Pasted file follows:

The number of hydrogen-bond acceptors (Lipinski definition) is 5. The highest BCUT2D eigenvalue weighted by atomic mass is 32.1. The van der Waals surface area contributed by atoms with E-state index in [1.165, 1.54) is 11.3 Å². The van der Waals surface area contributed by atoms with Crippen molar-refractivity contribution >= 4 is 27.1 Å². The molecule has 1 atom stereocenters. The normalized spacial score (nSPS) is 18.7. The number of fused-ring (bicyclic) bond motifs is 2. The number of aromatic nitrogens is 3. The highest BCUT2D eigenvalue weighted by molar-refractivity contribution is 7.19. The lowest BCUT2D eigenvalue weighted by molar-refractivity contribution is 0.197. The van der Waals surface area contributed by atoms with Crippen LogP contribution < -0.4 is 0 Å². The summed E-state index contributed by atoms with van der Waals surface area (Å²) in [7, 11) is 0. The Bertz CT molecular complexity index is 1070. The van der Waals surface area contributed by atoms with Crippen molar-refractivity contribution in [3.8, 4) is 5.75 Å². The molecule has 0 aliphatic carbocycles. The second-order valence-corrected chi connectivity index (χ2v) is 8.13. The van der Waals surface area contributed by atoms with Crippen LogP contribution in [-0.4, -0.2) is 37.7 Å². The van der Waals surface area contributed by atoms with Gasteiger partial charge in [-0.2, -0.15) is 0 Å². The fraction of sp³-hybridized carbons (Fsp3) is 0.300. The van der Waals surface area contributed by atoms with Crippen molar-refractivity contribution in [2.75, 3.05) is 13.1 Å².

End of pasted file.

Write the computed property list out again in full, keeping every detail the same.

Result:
The number of hydrogen-bond acceptors (Lipinski definition) is 5. The highest BCUT2D eigenvalue weighted by atomic mass is 32.1. The van der Waals surface area contributed by atoms with E-state index in [1.165, 1.54) is 11.3 Å². The van der Waals surface area contributed by atoms with Crippen molar-refractivity contribution >= 4 is 27.1 Å². The molecule has 1 atom stereocenters. The normalized spacial score (nSPS) is 18.7. The number of fused-ring (bicyclic) bond motifs is 2. The number of aromatic nitrogens is 3. The highest BCUT2D eigenvalue weighted by molar-refractivity contribution is 7.19. The lowest BCUT2D eigenvalue weighted by molar-refractivity contribution is 0.197. The van der Waals surface area contributed by atoms with Crippen LogP contribution < -0.4 is 0 Å². The summed E-state index contributed by atoms with van der Waals surface area (Å²) in [7, 11) is 0. The Bertz CT molecular complexity index is 1070. The van der Waals surface area contributed by atoms with Crippen molar-refractivity contribution in [3.8, 4) is 5.75 Å². The molecule has 0 aliphatic carbocycles. The second-order valence-corrected chi connectivity index (χ2v) is 8.13. The van der Waals surface area contributed by atoms with Crippen LogP contribution in [-0.4, -0.2) is 37.7 Å². The van der Waals surface area contributed by atoms with Gasteiger partial charge in [-0.2, -0.15) is 0 Å². The fraction of sp³-hybridized carbons (Fsp3) is 0.300. The van der Waals surface area contributed by atoms with Crippen molar-refractivity contribution in [2.75, 3.05) is 13.1 Å².